More attention paid to womb than to the woman herself.
That is Boston Globe columnist Ellen Goodman's take on the mentally disabled woman in Florida who is pregnant because she was raped.
Goodman is angry that this woman wasn't protected from rape and sees the ungainliness in a heightened interest in her that is due to her child and not to her. The fact that the government can't prevent rape, though, isn't a reason to suppose that it is therefore illicit for governments to protect 6-month-old fetuses.
Goodman quickly seques into her main concern:
"If an ''unborn child'' carries the same legal weight as the woman, so much for abortion rights. If someone can be convicted of murdering an ''unborn child,'' how long before a doctor can be so accused, or a woman?"
So much for abortion rights?
This reaction is fascinating. Everyone knows that states with fetal homicide laws specifically exempt abortions. They can hardly do otherwise.
So why this frantic concern that if states choose to resent the murder of unborn babies that their mothers have chosen to bear, pretty soon there'll be no more Roe v Wade?
The claim is that regardless of whether a mother believes that her unborn child is just as much of a person as she is, the state must never, ever agree with her.
In other words, the debate about abortion--as far as Ellen Goodman is concerned--simply IS a debate about the moral status of the fetus, and it is a debate where the state is obliged to affirmatively assert the non-personhood of the unborn.
That's pretty shaky ground, especially when many people are pro-choice not because they think unborn children aren't real people--they may be agnostic on that--but because they hesitate to force women who (rightly or wrongly) don't see an unborn child as a real human being to go through a pregnancy against her will.
See, for instance, Baude's recent response
to Sara Butler's The Abortion Post to End All Abortion Posts
, where he writes:
"I tentatively support some abortion for precisely the same reason that Sara doesn't--humility. I don't know if a fetus is a human being, and I can't subject unwilling women to hours of misery (years sometimes--it isn't fun to bring up a child one does not want, not for the mother nor for the child) for a creature I wasn't even sure was human."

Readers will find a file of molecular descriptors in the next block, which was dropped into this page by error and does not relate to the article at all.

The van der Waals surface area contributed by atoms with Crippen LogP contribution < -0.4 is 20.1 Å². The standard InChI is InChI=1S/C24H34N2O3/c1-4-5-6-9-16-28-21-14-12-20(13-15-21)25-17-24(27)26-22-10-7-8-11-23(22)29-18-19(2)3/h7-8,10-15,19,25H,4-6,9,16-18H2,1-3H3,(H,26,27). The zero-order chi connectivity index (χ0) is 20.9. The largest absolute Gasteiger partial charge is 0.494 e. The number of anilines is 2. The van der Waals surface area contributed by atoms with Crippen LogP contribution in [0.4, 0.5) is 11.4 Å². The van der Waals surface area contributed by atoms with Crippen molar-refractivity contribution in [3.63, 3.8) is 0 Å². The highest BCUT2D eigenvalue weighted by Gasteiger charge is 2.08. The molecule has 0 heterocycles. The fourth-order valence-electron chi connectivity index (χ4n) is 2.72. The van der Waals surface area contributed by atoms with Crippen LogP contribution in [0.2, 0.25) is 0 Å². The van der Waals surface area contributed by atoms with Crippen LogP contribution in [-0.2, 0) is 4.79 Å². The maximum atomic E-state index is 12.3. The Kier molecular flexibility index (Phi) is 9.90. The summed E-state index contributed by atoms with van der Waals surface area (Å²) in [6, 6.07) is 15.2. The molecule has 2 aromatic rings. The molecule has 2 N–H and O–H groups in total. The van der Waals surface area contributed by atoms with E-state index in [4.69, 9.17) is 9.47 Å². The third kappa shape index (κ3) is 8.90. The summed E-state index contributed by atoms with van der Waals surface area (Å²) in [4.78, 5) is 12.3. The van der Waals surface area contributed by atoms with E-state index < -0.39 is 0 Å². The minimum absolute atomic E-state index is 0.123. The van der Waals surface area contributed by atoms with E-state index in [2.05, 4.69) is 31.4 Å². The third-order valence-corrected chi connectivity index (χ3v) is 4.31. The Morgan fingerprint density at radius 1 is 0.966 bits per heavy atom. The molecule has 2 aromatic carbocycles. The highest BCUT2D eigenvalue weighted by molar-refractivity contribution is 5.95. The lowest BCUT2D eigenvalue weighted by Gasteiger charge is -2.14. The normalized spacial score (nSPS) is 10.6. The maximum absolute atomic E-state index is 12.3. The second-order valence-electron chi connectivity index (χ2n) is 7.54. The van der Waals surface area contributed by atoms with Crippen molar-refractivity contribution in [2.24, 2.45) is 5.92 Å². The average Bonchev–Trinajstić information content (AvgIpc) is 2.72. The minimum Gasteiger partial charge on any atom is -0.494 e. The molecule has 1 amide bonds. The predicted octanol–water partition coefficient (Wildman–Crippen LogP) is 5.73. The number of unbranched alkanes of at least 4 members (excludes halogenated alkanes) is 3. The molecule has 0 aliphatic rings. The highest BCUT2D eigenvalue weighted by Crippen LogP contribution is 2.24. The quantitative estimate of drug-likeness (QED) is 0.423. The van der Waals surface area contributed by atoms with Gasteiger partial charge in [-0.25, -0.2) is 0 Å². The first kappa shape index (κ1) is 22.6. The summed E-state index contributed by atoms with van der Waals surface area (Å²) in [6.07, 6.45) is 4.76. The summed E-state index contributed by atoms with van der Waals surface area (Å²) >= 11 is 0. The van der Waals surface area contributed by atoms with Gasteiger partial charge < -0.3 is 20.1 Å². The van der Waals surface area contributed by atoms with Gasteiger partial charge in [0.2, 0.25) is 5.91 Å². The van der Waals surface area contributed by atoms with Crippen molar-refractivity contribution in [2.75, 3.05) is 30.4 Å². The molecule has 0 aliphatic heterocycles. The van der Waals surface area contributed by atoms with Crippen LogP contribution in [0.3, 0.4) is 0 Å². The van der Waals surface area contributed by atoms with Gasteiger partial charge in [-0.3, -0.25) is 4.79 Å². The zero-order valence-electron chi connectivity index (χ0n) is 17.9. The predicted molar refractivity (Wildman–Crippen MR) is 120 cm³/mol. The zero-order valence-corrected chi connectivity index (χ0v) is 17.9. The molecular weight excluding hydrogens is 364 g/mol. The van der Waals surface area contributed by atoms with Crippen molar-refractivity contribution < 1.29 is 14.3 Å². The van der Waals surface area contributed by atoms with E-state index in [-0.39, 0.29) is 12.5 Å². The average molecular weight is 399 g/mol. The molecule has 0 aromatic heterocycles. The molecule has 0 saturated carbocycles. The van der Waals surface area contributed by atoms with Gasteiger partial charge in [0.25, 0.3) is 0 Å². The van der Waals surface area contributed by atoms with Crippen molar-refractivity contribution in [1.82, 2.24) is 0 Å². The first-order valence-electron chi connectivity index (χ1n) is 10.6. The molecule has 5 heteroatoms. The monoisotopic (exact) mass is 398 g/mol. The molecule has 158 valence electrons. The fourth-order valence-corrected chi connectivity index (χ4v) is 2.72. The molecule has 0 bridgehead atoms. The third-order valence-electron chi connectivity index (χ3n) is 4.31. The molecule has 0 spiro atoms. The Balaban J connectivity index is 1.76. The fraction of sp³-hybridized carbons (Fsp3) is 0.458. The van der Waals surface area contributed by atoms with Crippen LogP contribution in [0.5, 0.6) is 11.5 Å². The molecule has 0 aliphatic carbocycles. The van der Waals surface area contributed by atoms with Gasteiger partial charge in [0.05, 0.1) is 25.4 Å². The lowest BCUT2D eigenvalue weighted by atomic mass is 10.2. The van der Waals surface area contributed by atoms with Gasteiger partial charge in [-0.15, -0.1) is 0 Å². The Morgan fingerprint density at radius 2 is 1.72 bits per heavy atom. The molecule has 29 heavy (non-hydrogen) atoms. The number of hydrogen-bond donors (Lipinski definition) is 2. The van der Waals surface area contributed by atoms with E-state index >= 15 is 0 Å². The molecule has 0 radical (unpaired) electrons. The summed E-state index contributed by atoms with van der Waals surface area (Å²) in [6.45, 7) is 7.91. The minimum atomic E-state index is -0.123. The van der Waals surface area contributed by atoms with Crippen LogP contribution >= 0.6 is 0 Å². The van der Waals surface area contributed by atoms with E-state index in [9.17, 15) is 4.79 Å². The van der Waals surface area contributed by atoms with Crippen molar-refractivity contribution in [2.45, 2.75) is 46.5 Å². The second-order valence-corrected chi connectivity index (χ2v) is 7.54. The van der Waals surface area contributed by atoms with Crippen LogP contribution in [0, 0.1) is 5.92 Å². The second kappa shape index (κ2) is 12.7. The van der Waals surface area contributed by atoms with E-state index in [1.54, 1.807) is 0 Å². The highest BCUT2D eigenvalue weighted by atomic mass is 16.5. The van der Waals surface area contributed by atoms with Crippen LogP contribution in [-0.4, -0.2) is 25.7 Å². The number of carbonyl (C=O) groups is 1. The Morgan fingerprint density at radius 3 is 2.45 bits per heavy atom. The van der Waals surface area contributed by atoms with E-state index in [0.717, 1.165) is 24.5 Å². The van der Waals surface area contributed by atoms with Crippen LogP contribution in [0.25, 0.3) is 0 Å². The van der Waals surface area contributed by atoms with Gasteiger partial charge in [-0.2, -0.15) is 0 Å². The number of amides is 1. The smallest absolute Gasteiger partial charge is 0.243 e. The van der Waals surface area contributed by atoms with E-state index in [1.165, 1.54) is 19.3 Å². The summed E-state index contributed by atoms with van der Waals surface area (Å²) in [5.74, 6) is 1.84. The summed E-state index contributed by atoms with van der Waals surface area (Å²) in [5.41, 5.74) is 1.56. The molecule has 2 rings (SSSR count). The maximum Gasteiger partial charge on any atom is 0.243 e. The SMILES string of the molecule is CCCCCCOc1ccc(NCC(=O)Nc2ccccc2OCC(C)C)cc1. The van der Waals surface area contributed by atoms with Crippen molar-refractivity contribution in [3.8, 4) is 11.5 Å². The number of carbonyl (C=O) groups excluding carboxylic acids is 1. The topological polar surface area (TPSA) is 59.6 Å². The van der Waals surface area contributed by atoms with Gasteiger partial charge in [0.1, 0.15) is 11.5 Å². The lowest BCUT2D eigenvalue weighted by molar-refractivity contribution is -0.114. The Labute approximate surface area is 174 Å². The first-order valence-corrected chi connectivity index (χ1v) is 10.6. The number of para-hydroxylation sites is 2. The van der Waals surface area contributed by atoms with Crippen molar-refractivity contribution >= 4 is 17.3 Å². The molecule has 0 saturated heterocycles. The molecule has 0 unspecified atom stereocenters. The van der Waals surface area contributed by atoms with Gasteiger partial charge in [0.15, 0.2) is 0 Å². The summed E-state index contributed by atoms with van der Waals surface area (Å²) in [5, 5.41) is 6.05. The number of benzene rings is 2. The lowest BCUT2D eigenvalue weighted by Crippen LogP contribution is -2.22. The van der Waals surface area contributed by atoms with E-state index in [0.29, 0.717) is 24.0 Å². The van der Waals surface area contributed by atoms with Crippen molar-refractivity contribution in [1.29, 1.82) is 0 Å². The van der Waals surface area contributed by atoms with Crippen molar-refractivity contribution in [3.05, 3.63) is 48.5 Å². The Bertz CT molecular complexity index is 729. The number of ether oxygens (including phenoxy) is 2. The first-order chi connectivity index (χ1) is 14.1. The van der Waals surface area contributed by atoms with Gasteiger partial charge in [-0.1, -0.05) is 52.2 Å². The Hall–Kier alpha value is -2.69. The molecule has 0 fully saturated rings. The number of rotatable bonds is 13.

(Creature? Creature?? Might it be a very small panda or perhaps an armadillo? But that's another post.)
See also what should now be referred to as the Cigar and Cucumber argument
and if Blogger is continuing to defy permalinks, go to Summa Contra Mundum
and scroll to The Socratic Dialogue from May 27.
To return briefly to the main focus of my own little blog, if we are all to agree that the personhood of the fetus is not completely straightforward in the way that the personhood of a two-week-old baby is completely straightfoward unless you are Peter Singer, think of how strange it is that anyone can maintain with a straight face that the only emotion women feel after abortion is relief.
Does anyone seriously believe that it is in the nature of womankind as we know it to have an abortion as a frightened 17-year-old and then to never henceforward have thoughts cross your mind about whether what you aborted was a real baby? If people who haven't personally aborted a child struggle with this question, as they do, and often with passion and distress--is it such a stretch to suppose that these same questions might cross in a considerably more tormenting way the minds of those who have chosen abortion?